Third Times a Charm

(Brownie points if you know what I’m going to write about already, though it only gets second billing)

First, thanks tons to everyone who came to the surprise birthday party for me, but Willie in particular. While not mind-blowingly surprising, it was still more than just the moobie I was expecting, and a lot of fun overall. While not good as a habit, I’ve come to appreciate the birthday, an intrinsically worthless marker, but a good reason to appreciate or be appreciated for one day in a year. It’s a good boost for anyone. Thanks again. It was great.

So for the rest of you who want to get to the “juicy” part of this post, yes, it did take me less than 48 hours, but I am now in the honored group of people to have read all 7 Harry Potter books. The last one was okay.

**********AND YES, SPOILER ALERT***************

It was familiar. The plot was compelling, as I chomped through all 700ish pages in the equivalent of about three sittings. The writing style was plentiful, and it only felt like anything happened at the very end. All the details were cleaned up in what, in retrospect, seemed to be an obvious way (somewhat related article about psychology being “obvious”), and things seemed very convenient.

Perhaps I’m not in the series as deep as most, but I wasn’t affected by the story at all. When George got his ear blown off, it wasn’t a tragedy. Three minor characters die at the end, but even that felt meaningless. Perhaps it was relatively trivial in the scope of Harry’s plot, but I didn’t develop a strong connection to the characters. I’m not the sort who would cry over it or anything, but I like to be gripped by a story. I want to pull for the good guys, feel the injustice, hope for magical/plot intervention against death,
but I didn’t get any of that.

I guess if you were affected by the deaths, it wouldn’t feel this way, but I thought the end was very, very tidy. Which isn’t directly tied to Harry living or dying. I couldn’t care less if it was powerful, but I didn’t get even that. There was a message, and I thought the scene in his head with Dumbledore was clever, but it still felt gimmicky. But I wasn’t disgusted with the end, so I guess it was okay.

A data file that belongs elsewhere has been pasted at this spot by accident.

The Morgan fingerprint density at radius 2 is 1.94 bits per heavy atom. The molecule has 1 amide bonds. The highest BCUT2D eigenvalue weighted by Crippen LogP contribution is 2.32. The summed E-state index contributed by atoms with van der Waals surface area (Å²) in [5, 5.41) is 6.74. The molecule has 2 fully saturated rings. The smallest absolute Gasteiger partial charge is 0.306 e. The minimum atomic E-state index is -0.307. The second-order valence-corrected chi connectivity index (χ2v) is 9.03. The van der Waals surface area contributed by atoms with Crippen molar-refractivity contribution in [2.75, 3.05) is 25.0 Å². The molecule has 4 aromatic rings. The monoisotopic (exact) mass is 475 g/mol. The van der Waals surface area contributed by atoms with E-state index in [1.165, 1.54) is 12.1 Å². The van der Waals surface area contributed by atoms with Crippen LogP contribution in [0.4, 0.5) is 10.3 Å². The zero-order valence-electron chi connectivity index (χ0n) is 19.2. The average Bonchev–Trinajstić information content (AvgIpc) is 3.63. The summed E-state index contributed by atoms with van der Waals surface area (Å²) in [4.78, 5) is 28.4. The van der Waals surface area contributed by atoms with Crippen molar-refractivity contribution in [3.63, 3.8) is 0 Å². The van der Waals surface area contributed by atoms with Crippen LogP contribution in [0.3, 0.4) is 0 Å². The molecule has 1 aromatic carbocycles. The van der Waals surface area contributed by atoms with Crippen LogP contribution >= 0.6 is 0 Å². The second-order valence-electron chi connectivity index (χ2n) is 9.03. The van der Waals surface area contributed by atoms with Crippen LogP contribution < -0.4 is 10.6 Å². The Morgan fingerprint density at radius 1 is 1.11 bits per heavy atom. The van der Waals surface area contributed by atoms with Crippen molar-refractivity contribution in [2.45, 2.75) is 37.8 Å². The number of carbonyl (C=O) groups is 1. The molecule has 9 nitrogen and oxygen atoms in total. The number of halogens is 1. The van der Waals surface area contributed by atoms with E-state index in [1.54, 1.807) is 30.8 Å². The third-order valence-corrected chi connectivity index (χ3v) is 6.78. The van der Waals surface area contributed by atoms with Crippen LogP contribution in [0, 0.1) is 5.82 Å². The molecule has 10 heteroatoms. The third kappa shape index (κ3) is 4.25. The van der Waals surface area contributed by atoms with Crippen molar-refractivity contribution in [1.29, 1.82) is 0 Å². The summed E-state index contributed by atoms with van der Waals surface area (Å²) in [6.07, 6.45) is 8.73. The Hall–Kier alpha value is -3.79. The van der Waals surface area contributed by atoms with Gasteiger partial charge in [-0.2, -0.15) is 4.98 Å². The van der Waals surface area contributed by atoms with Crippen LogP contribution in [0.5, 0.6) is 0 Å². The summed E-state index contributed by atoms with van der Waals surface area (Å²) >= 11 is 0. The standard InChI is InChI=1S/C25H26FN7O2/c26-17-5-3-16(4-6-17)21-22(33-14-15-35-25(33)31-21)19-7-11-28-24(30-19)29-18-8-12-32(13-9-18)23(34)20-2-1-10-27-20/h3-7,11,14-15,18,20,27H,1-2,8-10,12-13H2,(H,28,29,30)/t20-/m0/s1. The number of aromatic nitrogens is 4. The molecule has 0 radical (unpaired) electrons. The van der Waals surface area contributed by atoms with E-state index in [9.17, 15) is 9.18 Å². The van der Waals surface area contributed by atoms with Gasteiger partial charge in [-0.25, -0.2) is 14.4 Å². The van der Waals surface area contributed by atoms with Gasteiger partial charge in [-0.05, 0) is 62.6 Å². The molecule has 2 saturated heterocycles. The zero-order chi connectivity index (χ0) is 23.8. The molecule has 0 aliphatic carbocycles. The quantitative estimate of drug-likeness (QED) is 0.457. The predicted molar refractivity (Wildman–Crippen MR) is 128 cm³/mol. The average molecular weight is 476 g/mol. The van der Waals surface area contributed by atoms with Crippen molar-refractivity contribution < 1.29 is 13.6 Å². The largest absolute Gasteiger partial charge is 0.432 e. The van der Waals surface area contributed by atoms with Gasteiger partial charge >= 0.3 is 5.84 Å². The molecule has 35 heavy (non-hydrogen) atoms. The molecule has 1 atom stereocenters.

More than any other novel, though, it definitely felt kiddish to me. In theory, yes, it should be the darkest and most removed from that, and it likely was, but as I’m (also in theory; many of you would likely refute this) maturing at the same time, I recognize factors I guess I wouldn’t otherwise. And I’m viciously trying to think of an example, but like the other novels, the details of it have escaped me 24 hours after reading it. Or maybe that’s a cop-out by me. Your call.

I came across this on Digg or something, I think. It’s some web chat with Rowling about other details the community, so if you haven’t seen it and have read the book, it’s interesting. Of course, if anyone finds something better, I’d be curious enough to read more.

It feels like I’ve been doing a lot of literary/cinematic review, recently. Well, the next one, probably soon, is going to be on the Bourne Ultimatum, so it’s not stopping.

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